• Leg coverings that have full plastic film coating over the fabric not just over the foot area.
    • Strong consideration of using a surgical helmet with an integrated AAMI Level 4 gown such as the Stryker Flyte Sterishield system to prevent potential face splashes. If this is not available a long full plastic face shield to come down over the neck.
    • Fluid resistant Surgical Mask, consider N95 masks if aerosols will be generated
    • Double gloves, with the outer layer of gloves should be extra long surgical gloves such as the Ansell Extenda length 15.25 inch long or other similar product to provide better protection of the forearms.
    • Cape style fluid impervious hoods (place hood on prior to gown placement to allow for full neck coverage)

5. Surgical Drapes

AAMI Level 4* drapes should be used.

*Level 4 AAMI rated gowns, drapes, and protective apparel demonstrate the ability to resist liquid and viral penetration in a laboratory test, ASTM F1671 (Standard test method for resistance of materials used in protective clothing to penetration by blood-borne pathogens using Phi-X174 bacteriophage penetration as a test system).

6. Operative Technical Considerations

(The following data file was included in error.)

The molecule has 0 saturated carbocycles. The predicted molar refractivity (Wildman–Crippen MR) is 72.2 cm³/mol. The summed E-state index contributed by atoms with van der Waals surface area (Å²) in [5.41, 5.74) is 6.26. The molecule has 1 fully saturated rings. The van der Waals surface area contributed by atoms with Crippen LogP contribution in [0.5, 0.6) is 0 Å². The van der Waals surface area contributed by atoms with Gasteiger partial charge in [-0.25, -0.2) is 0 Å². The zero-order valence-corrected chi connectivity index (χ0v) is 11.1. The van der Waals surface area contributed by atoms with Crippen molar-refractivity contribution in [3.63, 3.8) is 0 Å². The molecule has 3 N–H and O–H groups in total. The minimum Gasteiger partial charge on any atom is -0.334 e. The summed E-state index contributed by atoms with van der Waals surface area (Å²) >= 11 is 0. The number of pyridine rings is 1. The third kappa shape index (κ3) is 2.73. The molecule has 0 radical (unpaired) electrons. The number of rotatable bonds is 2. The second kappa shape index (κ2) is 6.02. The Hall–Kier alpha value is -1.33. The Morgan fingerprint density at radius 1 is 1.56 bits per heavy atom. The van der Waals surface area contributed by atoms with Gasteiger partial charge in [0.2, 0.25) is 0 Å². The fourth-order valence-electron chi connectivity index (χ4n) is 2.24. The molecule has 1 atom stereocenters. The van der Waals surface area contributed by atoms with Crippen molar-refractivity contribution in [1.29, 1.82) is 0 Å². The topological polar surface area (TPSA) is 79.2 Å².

• Keep sharps to a minimum
  • Use instruments, rather than fingers, to grasp needles, retract tissue, and load/unload needles and scalpels
  • Give a verbal announcement when passing sharps
  • Avoid hand-to-hand passage of sharp instruments by using a basin or neutral zone that has been agreed upon at the case start
  • Use alternative cutting methods such as blunt electrocautery
  • Substitute endoscopic surgery for open surgery when possible
  • Endoscopic procedures: decompress the abdomen or chest of all insufflation pressure prior to removing ports to avoid spray-back of material from the cavity.
  • Use round-tipped scalpel blades instead of pointed sharp-tipped blades
  • Use electrocautery preferentially to scalpel for incisions
  • No needles or sharps on the Mayo stand
  • No recapping of needles
  • Use blunt tip suture needles when possible
  • Continue “sharps safety” techniques during OR table clean up post procedure

7. Doffing PPE

OR personnel should doff PPE using a trained observer system and consideration of a clean but fully protected “buddy” to assist. Absolutely avoid touching the face, especially the nose, mouth, or lips.

8. Specimen and Waste Management

Extensive guidelines exist on the CDC website

9. OR Staff Exposure (adapted from CDC guidelines)

Persons with percutaneous or mucocutaneous exposures to blood, body fluids, secretions, or excretions from a patient with suspected or confirmed Ebola should:

  • Stop working and immediately wash the affected skin surfaces with soap and water.
  • Mucous membranes (e.g., conjunctiva) should be irrigated with copious amounts of water or eyewash solution
  • Immediately contact Infectious Disease consultant in your hospital for post exposure evaluation.

Guideline Creation Version 1 October 6, 2014
Version 2 October 19, 2014
Updates will be made if and when new data are available.